The Breakfast Club: The Boot
Jessica and the boot, 2001
The Sunday Morning Breakfast Club awards the boot — a bronzed, size 11 Wellington — to a deserving person each year at the annual dinner in Gardnerville, Nevada. The picture on the left shows an emotional Jessica Arai, recipient of the boot in 2001. Her thoughts were probably the same as previous recipients: why me!
To receive the boot just screw-up in some very public and memorable manner. If there were no major screw-ups during the year the past is dredged for a breakfast club member who has not yet been recognized for a history of minor screw-ups. Quality takes priority over quantity, but quantity is not forgotten.
Not going on the Gardnerville ride will not get you out of a deserved award: you need not be present to win!
The recipient of the boot is responsible for its care during the year. They also help select the next recipient. Anyone can nominate members for the award, but the actual selection is made by prior winners.
What kind of screw-ups? The boot has been awarded in the past for things such as:
- leading a group of riders from New Idrea to Clear Creek on a very rough dirt road.
- getting lost on the way to breakfast.
- leading a ride to Death Valley through a desert storm.
- filling a gas tank with diesel fuel.
- riding to Death Valley on bald tires, then staying in the hotel the entire weekend so there’d be enough rubber to get back home.
- leading a winter ride over roads covered in gravel and ice.
- moving to Houston.
Why a boot? It started in June of 1991. Bern Hyman, one of a group returning from a ride down the Baja peninsula to Cabo San Lucas, left Loreto on his way to Bahia Concepcion (Conception Bay) for some swimming. For some reason Bern left first. Since he was planning on going swimming he tied his boots — size 11 Wellington — onto the back of his bike. Now Bern was an ex-marine and also an ex-boy scout troupe leader. He knew how to tie things to the back of his bike. Rope and knots were “good”, bungee cords “bad”.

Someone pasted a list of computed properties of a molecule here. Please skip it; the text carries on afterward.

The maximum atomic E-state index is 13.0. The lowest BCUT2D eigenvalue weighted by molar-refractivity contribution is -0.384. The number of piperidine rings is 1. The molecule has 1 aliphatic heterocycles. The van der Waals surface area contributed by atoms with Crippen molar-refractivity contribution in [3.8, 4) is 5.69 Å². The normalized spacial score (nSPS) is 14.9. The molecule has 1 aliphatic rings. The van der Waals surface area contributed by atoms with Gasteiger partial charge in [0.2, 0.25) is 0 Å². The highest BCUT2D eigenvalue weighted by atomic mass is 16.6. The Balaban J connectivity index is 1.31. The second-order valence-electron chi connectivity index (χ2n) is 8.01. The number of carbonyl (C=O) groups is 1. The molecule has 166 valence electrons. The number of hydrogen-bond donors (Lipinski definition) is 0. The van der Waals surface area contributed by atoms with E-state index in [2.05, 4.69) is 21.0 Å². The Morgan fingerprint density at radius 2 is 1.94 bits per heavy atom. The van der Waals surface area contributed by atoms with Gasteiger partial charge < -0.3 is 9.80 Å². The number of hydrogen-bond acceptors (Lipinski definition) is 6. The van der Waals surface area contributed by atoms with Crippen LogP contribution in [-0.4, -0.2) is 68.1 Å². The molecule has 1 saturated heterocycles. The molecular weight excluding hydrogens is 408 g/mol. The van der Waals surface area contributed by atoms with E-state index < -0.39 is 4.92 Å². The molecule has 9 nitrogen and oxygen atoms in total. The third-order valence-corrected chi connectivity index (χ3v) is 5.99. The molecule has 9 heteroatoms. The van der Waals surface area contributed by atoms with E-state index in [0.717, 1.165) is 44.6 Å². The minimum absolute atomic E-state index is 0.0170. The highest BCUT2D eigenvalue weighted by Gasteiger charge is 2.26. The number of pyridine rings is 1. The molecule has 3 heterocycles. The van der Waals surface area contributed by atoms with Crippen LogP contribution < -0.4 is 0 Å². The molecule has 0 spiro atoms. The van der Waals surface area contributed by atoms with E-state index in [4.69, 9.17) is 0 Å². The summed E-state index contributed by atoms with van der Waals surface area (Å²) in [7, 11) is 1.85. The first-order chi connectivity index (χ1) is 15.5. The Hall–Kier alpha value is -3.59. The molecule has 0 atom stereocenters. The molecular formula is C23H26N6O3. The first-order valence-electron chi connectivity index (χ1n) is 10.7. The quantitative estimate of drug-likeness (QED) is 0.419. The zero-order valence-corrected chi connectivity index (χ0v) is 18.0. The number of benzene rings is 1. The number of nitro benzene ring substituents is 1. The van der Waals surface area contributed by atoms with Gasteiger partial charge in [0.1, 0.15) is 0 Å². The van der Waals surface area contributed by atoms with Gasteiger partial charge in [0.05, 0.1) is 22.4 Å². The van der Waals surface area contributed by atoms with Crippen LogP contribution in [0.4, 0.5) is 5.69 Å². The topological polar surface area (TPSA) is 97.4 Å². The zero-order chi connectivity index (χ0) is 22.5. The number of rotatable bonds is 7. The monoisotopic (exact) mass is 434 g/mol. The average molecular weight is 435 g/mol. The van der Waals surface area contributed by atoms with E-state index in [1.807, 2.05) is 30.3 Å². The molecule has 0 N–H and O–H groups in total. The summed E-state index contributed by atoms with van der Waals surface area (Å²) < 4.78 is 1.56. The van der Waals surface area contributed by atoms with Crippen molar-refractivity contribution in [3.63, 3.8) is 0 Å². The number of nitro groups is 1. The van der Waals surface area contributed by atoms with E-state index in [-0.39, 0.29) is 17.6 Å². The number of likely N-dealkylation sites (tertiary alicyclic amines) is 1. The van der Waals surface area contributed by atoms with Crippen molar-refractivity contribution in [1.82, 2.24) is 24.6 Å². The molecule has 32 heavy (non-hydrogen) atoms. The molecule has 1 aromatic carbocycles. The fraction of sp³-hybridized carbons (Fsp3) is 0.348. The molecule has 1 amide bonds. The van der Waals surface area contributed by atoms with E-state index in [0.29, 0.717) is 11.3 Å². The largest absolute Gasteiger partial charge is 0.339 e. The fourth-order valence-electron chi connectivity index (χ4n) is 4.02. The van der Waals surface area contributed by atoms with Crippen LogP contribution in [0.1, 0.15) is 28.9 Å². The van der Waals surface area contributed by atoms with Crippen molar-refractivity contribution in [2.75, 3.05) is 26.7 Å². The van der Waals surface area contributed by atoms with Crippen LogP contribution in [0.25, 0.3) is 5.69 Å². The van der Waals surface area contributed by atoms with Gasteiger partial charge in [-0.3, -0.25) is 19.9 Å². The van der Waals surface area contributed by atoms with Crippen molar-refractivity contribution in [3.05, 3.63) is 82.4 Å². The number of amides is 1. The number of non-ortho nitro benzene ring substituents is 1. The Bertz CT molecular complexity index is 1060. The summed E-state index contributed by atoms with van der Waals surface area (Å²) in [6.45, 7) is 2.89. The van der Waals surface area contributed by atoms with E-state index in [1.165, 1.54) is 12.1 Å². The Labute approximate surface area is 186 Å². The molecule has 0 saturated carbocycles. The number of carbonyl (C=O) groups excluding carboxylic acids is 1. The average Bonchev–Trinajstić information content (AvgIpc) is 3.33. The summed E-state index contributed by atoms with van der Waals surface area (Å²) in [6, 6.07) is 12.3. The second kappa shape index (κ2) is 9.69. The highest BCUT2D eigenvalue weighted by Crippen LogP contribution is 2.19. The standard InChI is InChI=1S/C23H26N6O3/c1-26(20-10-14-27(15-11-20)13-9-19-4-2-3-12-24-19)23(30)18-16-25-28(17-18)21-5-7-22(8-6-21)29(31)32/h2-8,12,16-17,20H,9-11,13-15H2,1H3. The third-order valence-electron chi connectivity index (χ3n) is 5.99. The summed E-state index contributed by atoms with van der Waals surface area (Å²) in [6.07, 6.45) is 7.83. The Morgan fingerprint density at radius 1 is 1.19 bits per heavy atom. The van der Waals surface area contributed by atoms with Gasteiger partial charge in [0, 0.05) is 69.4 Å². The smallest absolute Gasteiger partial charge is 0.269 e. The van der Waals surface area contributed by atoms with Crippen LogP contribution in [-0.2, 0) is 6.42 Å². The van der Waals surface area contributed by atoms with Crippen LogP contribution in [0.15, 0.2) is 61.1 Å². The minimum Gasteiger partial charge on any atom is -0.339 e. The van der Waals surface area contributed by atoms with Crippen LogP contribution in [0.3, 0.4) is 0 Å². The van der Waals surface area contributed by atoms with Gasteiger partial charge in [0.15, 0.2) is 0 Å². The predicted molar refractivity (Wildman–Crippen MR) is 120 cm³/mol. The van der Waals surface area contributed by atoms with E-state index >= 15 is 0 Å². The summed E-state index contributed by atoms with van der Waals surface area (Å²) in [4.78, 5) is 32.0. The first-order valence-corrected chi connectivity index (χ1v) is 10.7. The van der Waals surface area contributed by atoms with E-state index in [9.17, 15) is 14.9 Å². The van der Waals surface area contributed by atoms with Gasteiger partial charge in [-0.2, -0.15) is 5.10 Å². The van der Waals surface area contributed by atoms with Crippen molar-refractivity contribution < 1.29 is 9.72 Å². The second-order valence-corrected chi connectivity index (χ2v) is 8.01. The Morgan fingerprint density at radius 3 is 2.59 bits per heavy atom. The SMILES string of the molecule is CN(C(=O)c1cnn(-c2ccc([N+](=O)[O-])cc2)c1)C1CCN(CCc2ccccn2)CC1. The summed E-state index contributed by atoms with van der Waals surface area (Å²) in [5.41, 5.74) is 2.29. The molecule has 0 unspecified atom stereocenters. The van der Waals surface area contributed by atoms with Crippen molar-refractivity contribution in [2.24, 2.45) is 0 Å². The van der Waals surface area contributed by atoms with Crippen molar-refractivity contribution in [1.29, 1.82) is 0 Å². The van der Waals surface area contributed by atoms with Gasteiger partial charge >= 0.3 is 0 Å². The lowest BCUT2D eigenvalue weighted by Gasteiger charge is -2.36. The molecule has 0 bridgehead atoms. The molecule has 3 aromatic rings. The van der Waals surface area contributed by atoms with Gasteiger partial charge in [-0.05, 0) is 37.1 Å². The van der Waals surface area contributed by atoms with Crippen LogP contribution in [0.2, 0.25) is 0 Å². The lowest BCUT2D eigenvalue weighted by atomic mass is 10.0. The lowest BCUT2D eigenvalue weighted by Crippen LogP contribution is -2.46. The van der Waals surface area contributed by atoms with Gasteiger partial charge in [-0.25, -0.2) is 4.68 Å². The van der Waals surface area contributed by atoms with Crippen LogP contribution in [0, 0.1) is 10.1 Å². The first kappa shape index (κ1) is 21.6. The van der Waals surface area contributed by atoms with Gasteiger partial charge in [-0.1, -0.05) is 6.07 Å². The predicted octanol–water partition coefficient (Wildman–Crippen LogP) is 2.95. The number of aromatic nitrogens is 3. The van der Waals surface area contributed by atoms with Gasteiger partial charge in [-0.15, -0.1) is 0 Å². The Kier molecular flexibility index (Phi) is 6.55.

Of course, one of his boots fell off the bike, landing upright in the center of the road. Several minutes later the rest of the group: Dave Gallegos, Bill Nelson, Rich Rosenberg with Sandy, and Darlene Rosenberg with Michael, rode by the boot. They wondered who’d go to the trouble to stand a single boot up in the middle of the road. None of them stopped to pick it up. Bern completed the trip that year with the one remaining boot strapped to the back of his bike. He also learned that bungees are not necessarily a bad thing.
A few pictures from that fateful trip have been scanned and can be seen on this page.
Fast forward a year plus to August 1992. At the annual dinner in Nevada Dave Gallegos and Bill Nelson announced they’d found Bern’s boot on their last trip to Baja: they then pulled out an old, rubber hip-boot, awarding it to Bern. The idea of an award for memorable screw-up was born. The rubber hip-boot had to go, though. Bern still had the mate to the lost boot, so had it bronzed. Some bronze baby shoes, Bern bronzed his boot.
It turned into an annual award. When Marc Hyman was awarded the boot in 2003 he decided that boot holders need to have a keepsake/reminder of their screw up and commissioned the creation of boot pins, awarded to boot holders to wear with pride. The boot pin is a miniature version of the boot sans the brass plaques naming the various recipients.
Those brass plaques were becoming a problem. After years of SMBC screw ups there was little room to add more of the brass plaques. Would we forget about past winners or stop acknowledging future winners? What to do?
The 19th holder of the boot, 2010 winner Dan Bockmier, took that as a challenge. His solution: a pedestal holding the plaques naming past winners with room for future growth, too. Nice work, Dan!
The boot has (so far) been awarded to